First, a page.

Disclaimer: Contains spoilers for the Yakuza series
Sometimes there are perfectly good sequels that, through missteps in game design or writing, fail to live up to the original. That doesn't make them bad; it just makes them less than their predecessors. This irregular series of editorials will delve into some of those titles.
Yakuza 2 is a hidden gem of the PS2 library. It has unique forms of gameplay insanity wherein stone-faced crime drama, bicycle murder, and a series of mini games wherein the player becomes the king of all hosts blend together to form a wonderful whole. All centered around this tale of loss and revenge, the game is absolutely amazing. Yakuza 3, however, doesn’t quite nail the story side of that equation.
The game opens with some intrigue around a shady land deal that Kazuma Kiryu's former yakuza clan has its fingers in. It then follows up with the murder of a character from the previous game that mob boss Kiryu is clearly connected to via an assailant who is a dead ringer for Kazuma's (deceased) adoptive father. These crimes take place on opposite side of Japan, many hours apart. It's a great mystery and the tension in the cutscenes leading up the start of play is palpable. Players are then forced to spend two hours faffing about with orphans instead of worrying about the murder.
The plot of open world games, especially the crime sim sub-genre, tends to meander. The impact of the story will always be lessened if players have the option to mess around too freely with side activities, no matter that the rules of drama dictate otherwise. Yakuza 3 revels in these tangents. It's one thing to offer side activities; it's another to enforce them. At two different points Yakuza 3 primes you for serious crime syndicate action only to require the player to run around Okinawa helping out children first. When players are forced to grind to a halt in an open-world game and deal with the dramas of elementary school children, there is a problem. Yakuza 1 had a similar problem with stopping the plot while Haruka forces Kazuma (and by extention players) to play mini-games, but Yakuza 2 never really let side-story content destroy the flow of the plot.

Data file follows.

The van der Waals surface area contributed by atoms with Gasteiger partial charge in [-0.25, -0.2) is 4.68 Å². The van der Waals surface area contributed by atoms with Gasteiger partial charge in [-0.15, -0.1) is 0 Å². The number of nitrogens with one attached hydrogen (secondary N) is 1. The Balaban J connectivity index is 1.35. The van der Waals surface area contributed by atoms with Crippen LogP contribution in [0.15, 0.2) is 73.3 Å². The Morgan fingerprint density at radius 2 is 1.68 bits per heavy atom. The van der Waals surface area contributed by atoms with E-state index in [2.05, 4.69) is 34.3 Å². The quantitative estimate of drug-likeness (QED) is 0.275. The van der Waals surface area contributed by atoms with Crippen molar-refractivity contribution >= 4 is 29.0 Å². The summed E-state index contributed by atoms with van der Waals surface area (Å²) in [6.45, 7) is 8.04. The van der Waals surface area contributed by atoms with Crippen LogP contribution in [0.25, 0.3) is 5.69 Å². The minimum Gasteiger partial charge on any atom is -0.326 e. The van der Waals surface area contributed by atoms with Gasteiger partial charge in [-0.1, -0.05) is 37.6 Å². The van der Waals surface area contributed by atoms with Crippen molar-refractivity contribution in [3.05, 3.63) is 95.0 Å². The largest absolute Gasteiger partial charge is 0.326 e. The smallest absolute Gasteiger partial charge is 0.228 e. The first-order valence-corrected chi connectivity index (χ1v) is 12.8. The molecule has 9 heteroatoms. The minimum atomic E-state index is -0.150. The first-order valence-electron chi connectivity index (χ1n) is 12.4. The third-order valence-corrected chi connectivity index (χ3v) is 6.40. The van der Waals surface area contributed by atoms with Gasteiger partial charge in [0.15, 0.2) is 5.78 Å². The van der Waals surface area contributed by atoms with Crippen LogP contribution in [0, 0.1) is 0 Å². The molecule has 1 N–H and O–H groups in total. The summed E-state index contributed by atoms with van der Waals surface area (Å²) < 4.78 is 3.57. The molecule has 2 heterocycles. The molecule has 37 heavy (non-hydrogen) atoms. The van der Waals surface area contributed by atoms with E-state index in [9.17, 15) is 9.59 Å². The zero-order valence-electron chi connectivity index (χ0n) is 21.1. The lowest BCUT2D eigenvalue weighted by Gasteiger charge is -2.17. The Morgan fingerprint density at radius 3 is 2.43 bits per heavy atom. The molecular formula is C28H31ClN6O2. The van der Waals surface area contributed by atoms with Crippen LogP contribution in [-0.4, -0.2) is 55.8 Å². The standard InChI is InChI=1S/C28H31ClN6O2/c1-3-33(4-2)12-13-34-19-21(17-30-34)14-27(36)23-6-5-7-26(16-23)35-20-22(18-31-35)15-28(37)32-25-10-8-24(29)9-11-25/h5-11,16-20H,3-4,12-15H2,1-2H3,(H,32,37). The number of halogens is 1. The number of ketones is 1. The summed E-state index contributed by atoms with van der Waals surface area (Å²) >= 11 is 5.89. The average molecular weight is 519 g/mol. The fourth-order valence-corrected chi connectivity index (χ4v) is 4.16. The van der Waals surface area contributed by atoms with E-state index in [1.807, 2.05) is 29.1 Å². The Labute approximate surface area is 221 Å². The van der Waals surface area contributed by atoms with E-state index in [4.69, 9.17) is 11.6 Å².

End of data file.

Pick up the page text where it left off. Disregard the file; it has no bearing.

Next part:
Speaking of plot, both games are crime dramas that rely heavily on revelatory plot twists to advance the story and reveal character backgrounds. In the second game, all these plot revelations come back to a single night where the Dojima clan settled its differences with a rival Korean Syndicate with utmost brutality. Every plot point and major point of character development stems from this night. Players see parts of that night out of context, and as the story goes forward, more pieces of the night come together to form this whole mosaic of loss and melodrama. It is some of the tightest plotting I've seen in game, and it is glorious as it comes to its close. The reveals in Yakuza 3, on the other hand, come out of left field and don't blend well at all. In fact, these points are so far out in the furthest, left-most part of left field that it's pretty much in the next stadium over.
To begin with, the murder that provided the inciting action of the game is in fact Dojima's never before mentioned identical twin brother who works for the CIA. This twist was already played for laughs in the film City Slickers 2: Legend of Curly's Gold. If your plot twist is a joke from a Billy Crystal comedy, you don't get to play it straight in your crime drama. It's just a rule. Second, the antagonists come out of nowhere and have no real motivation. They're a bunch of foreign arms dealers who pose as CIA agents and are evil because...well, they're the bad guys. Third, the big reveal from the main villain as to his motivations just leaves me cold. His rationalization for his actions just doesn't click and it is ultimately unsatisfying especially in contrast to the villains of Yakuza 2.
These issues never stopped the game from being fun, but it has given me reasons to hold off on playing the next game in the series. It was bad enough that I felt like I had to write about to work it out of my system. Yakuza 3 shows us that not all sequels are created equal, but it isn't always for the most obvious reasons.